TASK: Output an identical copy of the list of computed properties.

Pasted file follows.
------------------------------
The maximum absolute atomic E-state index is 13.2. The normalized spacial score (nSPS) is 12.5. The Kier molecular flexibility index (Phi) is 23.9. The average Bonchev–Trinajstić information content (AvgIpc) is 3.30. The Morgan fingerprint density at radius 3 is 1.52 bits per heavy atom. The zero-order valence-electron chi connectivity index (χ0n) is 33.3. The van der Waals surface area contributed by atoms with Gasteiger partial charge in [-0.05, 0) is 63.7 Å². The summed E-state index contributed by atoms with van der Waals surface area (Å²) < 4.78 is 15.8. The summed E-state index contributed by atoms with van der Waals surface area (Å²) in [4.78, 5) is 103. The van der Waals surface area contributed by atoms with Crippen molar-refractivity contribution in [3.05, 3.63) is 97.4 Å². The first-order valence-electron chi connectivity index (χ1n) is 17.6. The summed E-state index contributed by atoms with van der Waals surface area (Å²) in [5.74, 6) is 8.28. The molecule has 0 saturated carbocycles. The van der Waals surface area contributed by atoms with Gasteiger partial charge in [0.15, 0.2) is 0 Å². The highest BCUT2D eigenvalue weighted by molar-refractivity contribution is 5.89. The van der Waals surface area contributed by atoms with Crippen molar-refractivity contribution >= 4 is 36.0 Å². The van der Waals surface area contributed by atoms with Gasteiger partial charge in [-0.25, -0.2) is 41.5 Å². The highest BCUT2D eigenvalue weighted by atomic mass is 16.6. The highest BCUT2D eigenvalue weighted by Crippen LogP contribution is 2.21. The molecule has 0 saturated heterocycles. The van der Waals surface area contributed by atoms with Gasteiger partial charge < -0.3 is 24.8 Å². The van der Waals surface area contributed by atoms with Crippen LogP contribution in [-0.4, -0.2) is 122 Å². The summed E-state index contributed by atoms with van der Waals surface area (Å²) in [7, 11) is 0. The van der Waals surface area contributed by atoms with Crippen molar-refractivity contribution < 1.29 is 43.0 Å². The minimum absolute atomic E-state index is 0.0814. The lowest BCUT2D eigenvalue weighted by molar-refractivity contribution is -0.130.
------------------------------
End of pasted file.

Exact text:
The maximum absolute atomic E-state index is 13.2. The normalized spacial score (nSPS) is 12.5. The Kier molecular flexibility index (Phi) is 23.9. The average Bonchev–Trinajstić information content (AvgIpc) is 3.30. The Morgan fingerprint density at radius 3 is 1.52 bits per heavy atom. The zero-order valence-electron chi connectivity index (χ0n) is 33.3. The van der Waals surface area contributed by atoms with Gasteiger partial charge in [-0.05, 0) is 63.7 Å². The summed E-state index contributed by atoms with van der Waals surface area (Å²) < 4.78 is 15.8. The summed E-state index contributed by atoms with van der Waals surface area (Å²) in [4.78, 5) is 103. The van der Waals surface area contributed by atoms with Crippen molar-refractivity contribution in [3.05, 3.63) is 97.4 Å². The first-order valence-electron chi connectivity index (χ1n) is 17.6. The summed E-state index contributed by atoms with van der Waals surface area (Å²) in [5.74, 6) is 8.28. The molecule has 0 saturated carbocycles. The van der Waals surface area contributed by atoms with Gasteiger partial charge in [0.15, 0.2) is 0 Å². The highest BCUT2D eigenvalue weighted by molar-refractivity contribution is 5.89. The van der Waals surface area contributed by atoms with Crippen molar-refractivity contribution >= 4 is 36.0 Å². The van der Waals surface area contributed by atoms with Gasteiger partial charge in [-0.25, -0.2) is 41.5 Å². The highest BCUT2D eigenvalue weighted by atomic mass is 16.6. The highest BCUT2D eigenvalue weighted by Crippen LogP contribution is 2.21. The molecule has 0 saturated heterocycles. The van der Waals surface area contributed by atoms with Gasteiger partial charge < -0.3 is 24.8 Å². The van der Waals surface area contributed by atoms with Crippen LogP contribution in [-0.4, -0.2) is 122 Å². The summed E-state index contributed by atoms with van der Waals surface area (Å²) in [7, 11) is 0. The van der Waals surface area contributed by atoms with Crippen molar-refractivity contribution < 1.29 is 43.0 Å². The minimum absolute atomic E-state index is 0.0814. The lowest BCUT2D eigenvalue weighted by molar-refractivity contribution is -0.130.